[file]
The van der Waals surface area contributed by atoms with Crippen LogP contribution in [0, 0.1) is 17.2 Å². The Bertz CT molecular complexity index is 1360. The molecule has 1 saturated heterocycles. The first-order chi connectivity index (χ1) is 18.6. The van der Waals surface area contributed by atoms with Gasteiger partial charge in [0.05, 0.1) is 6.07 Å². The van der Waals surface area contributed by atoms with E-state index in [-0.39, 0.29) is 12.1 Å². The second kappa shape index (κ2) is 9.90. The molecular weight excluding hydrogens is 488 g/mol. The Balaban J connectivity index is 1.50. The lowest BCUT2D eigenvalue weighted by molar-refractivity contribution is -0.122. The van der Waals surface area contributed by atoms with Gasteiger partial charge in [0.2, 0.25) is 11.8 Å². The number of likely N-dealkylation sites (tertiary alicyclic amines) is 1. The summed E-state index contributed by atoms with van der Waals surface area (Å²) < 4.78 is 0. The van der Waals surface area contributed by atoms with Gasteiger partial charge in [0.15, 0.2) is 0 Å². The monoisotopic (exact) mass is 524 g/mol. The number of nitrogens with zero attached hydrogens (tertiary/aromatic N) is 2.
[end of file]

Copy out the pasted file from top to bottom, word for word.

The van der Waals surface area contributed by atoms with Crippen LogP contribution in [0, 0.1) is 17.2 Å². The Bertz CT molecular complexity index is 1360. The molecule has 1 saturated heterocycles. The first-order chi connectivity index (χ1) is 18.6. The van der Waals surface area contributed by atoms with Gasteiger partial charge in [0.05, 0.1) is 6.07 Å². The van der Waals surface area contributed by atoms with E-state index in [-0.39, 0.29) is 12.1 Å². The second kappa shape index (κ2) is 9.90. The molecular weight excluding hydrogens is 488 g/mol. The Balaban J connectivity index is 1.50. The lowest BCUT2D eigenvalue weighted by molar-refractivity contribution is -0.122. The van der Waals surface area contributed by atoms with Gasteiger partial charge in [0.2, 0.25) is 11.8 Å². The number of likely N-dealkylation sites (tertiary alicyclic amines) is 1. The summed E-state index contributed by atoms with van der Waals surface area (Å²) < 4.78 is 0. The van der Waals surface area contributed by atoms with Gasteiger partial charge in [0.15, 0.2) is 0 Å². The monoisotopic (exact) mass is 524 g/mol. The number of nitrogens with zero attached hydrogens (tertiary/aromatic N) is 2.